I remember the first time I met Rabbi Sacks personally. It was the New York launch of the Koren Sacks Siddur, with his translation and commentary. Rabbi Shaul Robinson of Lincoln Square Synagogue, a British rabbi serving in New York, arranged for me to walk Rabbi Sacks to his seat as he entered the room. I had at most 20 seconds to speak with Rabbi Sacks during which he made me feel like his partner in inspiring the world and encouraged me to continue serving Klal Yisrael in my own way. He later signed my siddur with a genuine smile, solidifying the personal connection. Every time I saw him after that, he recognized my face and greeted me with great joy, offering encouragement that was specific enough to let me know that he was truly invested in my success. While I would like to feel special, I am told he treated every young rabbi this way, offering encouragement, advice and assistance. He gave blurbs to new books like Rav Yosef Shaul Nathanson (author of the Sho’el U-Meishiv and jokingly called the “Sar Ha-Maskim”) gave haskamos, rabbinic approbations. He wanted people to succeed, books to sell, Torah teachers to solidify their achievements.
III. The Early Sacks
Rabbi Sacks’ third role became apparent during the early years when he served as a shul rabbi and educator. His abundance of natural talent led to success and a larger, more prestigious post until he rose to the position of Principal of Jews’ College and next in line for the position of Chief Rabbi. During those years, Rabbi Sacks was heavily involved in the publication of the magazine L’eyla, published by the Office of the Chief Rabbi and Jews’ College. As would be expected from a Cambridge-trained philosopher, he wrote about issues of the day in Jewish thought and reviewed important Jewish books, including the initial books published by Artscroll.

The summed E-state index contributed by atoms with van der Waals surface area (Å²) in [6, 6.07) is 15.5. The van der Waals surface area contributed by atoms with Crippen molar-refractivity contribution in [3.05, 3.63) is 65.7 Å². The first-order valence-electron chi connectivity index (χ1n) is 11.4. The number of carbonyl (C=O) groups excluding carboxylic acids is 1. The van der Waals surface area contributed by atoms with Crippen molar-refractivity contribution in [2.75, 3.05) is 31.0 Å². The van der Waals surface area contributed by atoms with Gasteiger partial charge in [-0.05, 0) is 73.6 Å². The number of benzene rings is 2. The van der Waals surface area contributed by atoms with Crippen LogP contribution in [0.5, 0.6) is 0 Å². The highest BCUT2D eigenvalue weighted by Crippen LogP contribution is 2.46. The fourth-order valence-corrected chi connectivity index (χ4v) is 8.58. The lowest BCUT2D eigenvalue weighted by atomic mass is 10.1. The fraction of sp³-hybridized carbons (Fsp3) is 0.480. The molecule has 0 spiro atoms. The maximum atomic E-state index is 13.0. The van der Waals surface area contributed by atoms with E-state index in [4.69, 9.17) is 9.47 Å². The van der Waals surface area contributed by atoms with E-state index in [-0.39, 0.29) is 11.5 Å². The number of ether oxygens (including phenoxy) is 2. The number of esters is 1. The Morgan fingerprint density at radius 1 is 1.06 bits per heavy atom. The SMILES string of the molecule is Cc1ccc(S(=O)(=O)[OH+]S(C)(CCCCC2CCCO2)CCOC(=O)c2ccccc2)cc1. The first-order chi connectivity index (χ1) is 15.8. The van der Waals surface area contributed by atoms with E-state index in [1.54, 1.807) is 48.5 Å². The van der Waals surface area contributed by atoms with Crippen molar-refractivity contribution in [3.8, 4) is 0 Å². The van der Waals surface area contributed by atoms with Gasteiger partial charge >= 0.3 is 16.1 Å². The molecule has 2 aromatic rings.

Perhaps surprising to many people, Rabbi Sacks also wrote the magazine’s contemporary halakhah column. In this column, he surveyed recently published responsa on a variety of interesting topics. For example, he discusses the permissibility of cosmetic surgery based on responsa of Rav Moshe Feinstein, Rav Eliezer Waldenburg and Rav Chaim David Halevi. When the first three volumes of Rav Ovadiah Yosef’s Yechaveh Da’as were published, Rabbi Sacks summarized a selection of responsa, offering readers a tour through the otherwise dizzying encyclopedic discussions about, for example, whether a kohen who killed while serving as a soldier can continue blessing the congregation, whether to recite a blessing on seeing a president, and more. In another issue, Rabbi Sacks contrasted the views of Rav Ovadiah Yosef and Rav Moshe Feinstein on the rabbi saying a devar Torah in between aliyos, summarized Rav Ovadiah Yosef’s responsum on whether the obligation to unload a donkey applies to a stranded motorist, analyzed Rav Eliyahu Bakshi Doron’s responsum on mourning a divorced parent who had severed relations with the child and forgiven all honor, and explored Rav Dr. Mordechai Halperin’s article on naming a baby before a delayed circumcision.